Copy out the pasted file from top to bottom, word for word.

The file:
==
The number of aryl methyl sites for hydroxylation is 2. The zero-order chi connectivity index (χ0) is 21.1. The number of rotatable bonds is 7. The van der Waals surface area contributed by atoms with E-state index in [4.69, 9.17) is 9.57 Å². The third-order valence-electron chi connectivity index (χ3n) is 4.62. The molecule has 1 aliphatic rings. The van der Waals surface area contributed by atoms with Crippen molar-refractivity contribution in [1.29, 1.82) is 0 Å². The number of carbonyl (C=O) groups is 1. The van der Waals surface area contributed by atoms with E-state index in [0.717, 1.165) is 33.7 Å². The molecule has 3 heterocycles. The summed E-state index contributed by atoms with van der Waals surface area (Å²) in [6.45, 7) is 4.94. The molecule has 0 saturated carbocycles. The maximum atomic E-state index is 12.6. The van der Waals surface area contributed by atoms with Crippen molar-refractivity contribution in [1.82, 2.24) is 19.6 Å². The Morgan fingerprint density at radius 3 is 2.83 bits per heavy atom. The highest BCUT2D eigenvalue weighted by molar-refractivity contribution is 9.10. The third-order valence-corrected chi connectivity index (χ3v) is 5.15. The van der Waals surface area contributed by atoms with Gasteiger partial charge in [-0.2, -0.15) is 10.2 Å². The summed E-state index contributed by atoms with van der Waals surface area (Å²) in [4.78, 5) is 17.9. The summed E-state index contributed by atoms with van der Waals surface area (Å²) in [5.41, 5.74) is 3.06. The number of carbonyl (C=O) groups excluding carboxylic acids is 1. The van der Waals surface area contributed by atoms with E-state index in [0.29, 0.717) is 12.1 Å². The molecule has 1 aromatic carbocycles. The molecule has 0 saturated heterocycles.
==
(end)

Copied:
The number of aryl methyl sites for hydroxylation is 2. The zero-order chi connectivity index (χ0) is 21.1. The number of rotatable bonds is 7. The van der Waals surface area contributed by atoms with E-state index in [4.69, 9.17) is 9.57 Å². The third-order valence-electron chi connectivity index (χ3n) is 4.62. The molecule has 1 aliphatic rings. The van der Waals surface area contributed by atoms with Crippen molar-refractivity contribution in [1.29, 1.82) is 0 Å². The number of carbonyl (C=O) groups is 1. The van der Waals surface area contributed by atoms with E-state index in [0.717, 1.165) is 33.7 Å². The molecule has 3 heterocycles. The summed E-state index contributed by atoms with van der Waals surface area (Å²) in [6.45, 7) is 4.94. The molecule has 0 saturated carbocycles. The maximum atomic E-state index is 12.6. The van der Waals surface area contributed by atoms with Crippen molar-refractivity contribution in [1.82, 2.24) is 19.6 Å². The Morgan fingerprint density at radius 3 is 2.83 bits per heavy atom. The highest BCUT2D eigenvalue weighted by molar-refractivity contribution is 9.10. The third-order valence-corrected chi connectivity index (χ3v) is 5.15. The van der Waals surface area contributed by atoms with Gasteiger partial charge in [-0.2, -0.15) is 10.2 Å². The summed E-state index contributed by atoms with van der Waals surface area (Å²) in [4.78, 5) is 17.9. The summed E-state index contributed by atoms with van der Waals surface area (Å²) in [5.41, 5.74) is 3.06. The number of carbonyl (C=O) groups excluding carboxylic acids is 1. The van der Waals surface area contributed by atoms with E-state index in [0.29, 0.717) is 12.1 Å². The molecule has 1 aromatic carbocycles. The molecule has 0 saturated heterocycles.